Getting Into Server Virtualization - What Should I Be Aware Of?

I was hoping to get the viewpoints from others in our industry as a good starting point.

I have a project right now that when finished, will have multiple servers (4-5) running separate databases that make up the security/wireless network infrastructure for the building. I see this as the perfect opportunity to get into virtualizing my machines. I've always wanted/thought it necessary to learn this, but realistically, I've typically only supplied up to two servers at a time (access control/video management) so it just didn't make sense before now.

While I'm eager to learn and present this to the client, I've been trying to do some research so I don't overanalyze or over/undersell the various system's needs. With all the information available, I found vmware's free vSphere Hypervisor may be the place to start. My needs are pretty simple:

1. One rackmount in-house server for virtualization.

2. Ability to have 4-5 separate virtual machines running simultaneously (Linux and Windows).

3. Ability to set each virtual machine to a separate VLAN.

4. Video management server will not be included as I've left this on a separate machine.

I do plan on using a PC and set up a test environment to give me a better understanding, but if any of you utilize this on a regular basis, I'm hoping you can answer a few questions:

1. Is the vmware vSphere Hypervisor a good starting point (free being the driver)?

2. Are there any hidden costs associated based on my general needs?

3. Will the free version of this product perform all basic operation functions?

4. Are there any issues to be concerned with?

5. What is the best way to calculate physical hardware needs (like an online calculator)?

Application hardware requirements within each machine (besides the OS) are small, separation is what is most valued. Thoughts on the questions above or your general opinions are appreciated. Thank you.

If you are eager to learn, go out and set it up in your test environment. From our experience, I would say be very careful as you might be introducing yourself to painful and time-consuming bugs / troubleshooting.

The biggest issue is whether the applications you plan to run have been verified and validated to run on a given hypervisor / VM. I'd start there as you might find at least only that does not support vSphere hypervisor, etc.

Related: VMS On Virtual Servers?

Unless you have a backup host server to run the VM's should the host server fail, you'll be down 3 or 4 servers (however many virtual machines you are running), instead of just one. So you'll still need more than one server.

Non-VMS computers may be fine. But VMS servers, depending how much they are doing (server side motion or analytics) tend to have higher, consistent CPU usage than other types of systems. Part of the concept of running VM's is instead of having 2 or more servers that only occasionly peak their own physical CPUs, you run multiple VM's that take turns peaking the same physical CPU and hopefully don't often peak it at the same time. It's like 2 people taking turns using a stove instead of each one using their own - a sharing of resources. (I was going to use somehting else as an analogy, but then deemed it wouldn't be appropriate.) But if a VMS server is consistently using 30% or more of the CPU, even if that isn't very much by itself, it doesn't leave much for other systems.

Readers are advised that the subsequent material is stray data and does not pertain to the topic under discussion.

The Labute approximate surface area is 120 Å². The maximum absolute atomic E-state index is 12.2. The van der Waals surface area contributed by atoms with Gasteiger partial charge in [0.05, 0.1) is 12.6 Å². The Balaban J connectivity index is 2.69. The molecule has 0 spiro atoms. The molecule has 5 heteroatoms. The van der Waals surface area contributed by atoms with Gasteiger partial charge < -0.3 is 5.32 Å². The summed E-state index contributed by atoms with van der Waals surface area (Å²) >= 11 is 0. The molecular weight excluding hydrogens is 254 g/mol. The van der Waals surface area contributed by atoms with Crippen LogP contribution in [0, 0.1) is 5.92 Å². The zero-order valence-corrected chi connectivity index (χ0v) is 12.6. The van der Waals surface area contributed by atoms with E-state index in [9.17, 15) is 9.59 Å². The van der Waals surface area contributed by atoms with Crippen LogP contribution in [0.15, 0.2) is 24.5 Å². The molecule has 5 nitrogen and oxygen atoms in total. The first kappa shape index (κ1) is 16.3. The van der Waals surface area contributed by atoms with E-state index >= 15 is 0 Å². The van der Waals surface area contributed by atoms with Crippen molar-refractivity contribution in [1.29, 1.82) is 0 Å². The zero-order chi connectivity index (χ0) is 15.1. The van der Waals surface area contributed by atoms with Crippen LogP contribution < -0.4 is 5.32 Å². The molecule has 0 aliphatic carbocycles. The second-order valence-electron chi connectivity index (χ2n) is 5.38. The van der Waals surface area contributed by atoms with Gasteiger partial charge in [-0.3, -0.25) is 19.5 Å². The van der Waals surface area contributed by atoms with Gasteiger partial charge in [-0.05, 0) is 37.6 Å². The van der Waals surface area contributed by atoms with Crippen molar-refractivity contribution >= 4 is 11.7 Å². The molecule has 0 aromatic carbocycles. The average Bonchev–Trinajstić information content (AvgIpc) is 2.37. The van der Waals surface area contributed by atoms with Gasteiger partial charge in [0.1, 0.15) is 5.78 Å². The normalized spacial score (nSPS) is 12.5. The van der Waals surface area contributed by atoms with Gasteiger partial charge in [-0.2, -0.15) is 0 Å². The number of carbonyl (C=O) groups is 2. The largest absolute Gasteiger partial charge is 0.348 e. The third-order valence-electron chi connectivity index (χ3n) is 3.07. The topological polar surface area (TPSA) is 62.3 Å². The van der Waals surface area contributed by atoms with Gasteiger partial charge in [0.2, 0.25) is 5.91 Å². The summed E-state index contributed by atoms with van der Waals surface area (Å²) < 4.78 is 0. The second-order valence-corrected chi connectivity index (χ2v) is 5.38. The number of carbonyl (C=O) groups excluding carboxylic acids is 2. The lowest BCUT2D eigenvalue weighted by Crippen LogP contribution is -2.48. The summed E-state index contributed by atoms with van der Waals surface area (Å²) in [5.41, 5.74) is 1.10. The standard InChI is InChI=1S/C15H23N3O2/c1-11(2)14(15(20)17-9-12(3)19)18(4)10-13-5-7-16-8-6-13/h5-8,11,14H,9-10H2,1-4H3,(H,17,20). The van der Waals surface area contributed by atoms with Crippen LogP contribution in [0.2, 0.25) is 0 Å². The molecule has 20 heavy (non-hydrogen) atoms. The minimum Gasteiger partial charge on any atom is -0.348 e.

Unless of course you get host servers with multiple physical CPU's with like 6 or more cores each, then you have plenty. But wait, don't forget you need a backup host server. Now that cost savings doesn't seeem so great.

Other gotchas are free versions, whether Microsoft or VMWare, tend to be limited to the number of VM's they will host unitl you upgrade the license. And maybe they won't take snapshot backups of the VM's unless you upgrade the license or use a 3rd party product. And sometimes are limited to the throughput they can use unless you use virtual SCSI drives, but then that requires purchased license. Want emergency phone support beause a customer's access, VMS, and intercom system is down? Gues what....

Virtual servers are like wireless cameras, high megapixel cameras and video analytics. They have their uses and sound appealing, but they have their limitations and special considerations. They are not for every job. The factor in the IT world for VM's usually is cost savings on space, hardware, energy and cooling, but that doesn't really come into play until you start scalling up to a LOT of virtual servers. A lot more than what your small group of security related servers can usually justify.

That's my 2.71 cents.

Been using vSphere Hyperisor for our office demo/test system. Picket up a 1U dual CPU Supermicro server for the host and currenty runing one 8 Cord Xeon CPU with 32GB of ram and mutible SSDs for the host and VMs. Right I am using a Synology NAS for iSCSI storage but I will be installing a Fiber Channel storage unit to replace the slow Synology storage. I am running 6 VMs running different VMS platorms with between 30 and 50 cameras recording to this host. I plan on adding another CPU and 32GB more of RAM so we can have every major VMS running and testing at the same time.